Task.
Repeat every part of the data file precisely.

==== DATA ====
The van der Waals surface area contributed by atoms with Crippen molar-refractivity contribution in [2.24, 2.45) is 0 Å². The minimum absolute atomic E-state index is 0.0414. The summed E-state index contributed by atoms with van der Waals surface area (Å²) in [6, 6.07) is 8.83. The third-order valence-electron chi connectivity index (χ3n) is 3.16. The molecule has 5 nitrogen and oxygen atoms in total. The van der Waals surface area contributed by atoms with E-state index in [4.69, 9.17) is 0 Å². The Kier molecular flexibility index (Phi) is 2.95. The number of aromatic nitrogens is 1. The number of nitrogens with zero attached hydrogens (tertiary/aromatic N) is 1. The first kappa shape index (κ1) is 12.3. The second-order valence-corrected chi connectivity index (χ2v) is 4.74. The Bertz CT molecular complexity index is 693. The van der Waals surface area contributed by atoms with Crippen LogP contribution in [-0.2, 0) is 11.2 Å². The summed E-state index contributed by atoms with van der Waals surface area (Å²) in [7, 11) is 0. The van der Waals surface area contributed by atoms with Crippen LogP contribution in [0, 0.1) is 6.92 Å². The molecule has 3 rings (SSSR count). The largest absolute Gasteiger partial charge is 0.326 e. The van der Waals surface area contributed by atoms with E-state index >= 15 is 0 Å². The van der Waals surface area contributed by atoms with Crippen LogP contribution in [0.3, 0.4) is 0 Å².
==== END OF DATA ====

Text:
The van der Waals surface area contributed by atoms with Crippen molar-refractivity contribution in [2.24, 2.45) is 0 Å². The minimum absolute atomic E-state index is 0.0414. The summed E-state index contributed by atoms with van der Waals surface area (Å²) in [6, 6.07) is 8.83. The third-order valence-electron chi connectivity index (χ3n) is 3.16. The molecule has 5 nitrogen and oxygen atoms in total. The van der Waals surface area contributed by atoms with E-state index in [4.69, 9.17) is 0 Å². The Kier molecular flexibility index (Phi) is 2.95. The number of aromatic nitrogens is 1. The number of nitrogens with zero attached hydrogens (tertiary/aromatic N) is 1. The first kappa shape index (κ1) is 12.3. The second-order valence-corrected chi connectivity index (χ2v) is 4.74. The Bertz CT molecular complexity index is 693. The van der Waals surface area contributed by atoms with Crippen LogP contribution in [-0.2, 0) is 11.2 Å². The summed E-state index contributed by atoms with van der Waals surface area (Å²) in [7, 11) is 0. The van der Waals surface area contributed by atoms with Crippen LogP contribution in [0, 0.1) is 6.92 Å². The molecule has 3 rings (SSSR count). The largest absolute Gasteiger partial charge is 0.326 e. The van der Waals surface area contributed by atoms with E-state index >= 15 is 0 Å². The van der Waals surface area contributed by atoms with Crippen LogP contribution in [0.3, 0.4) is 0 Å².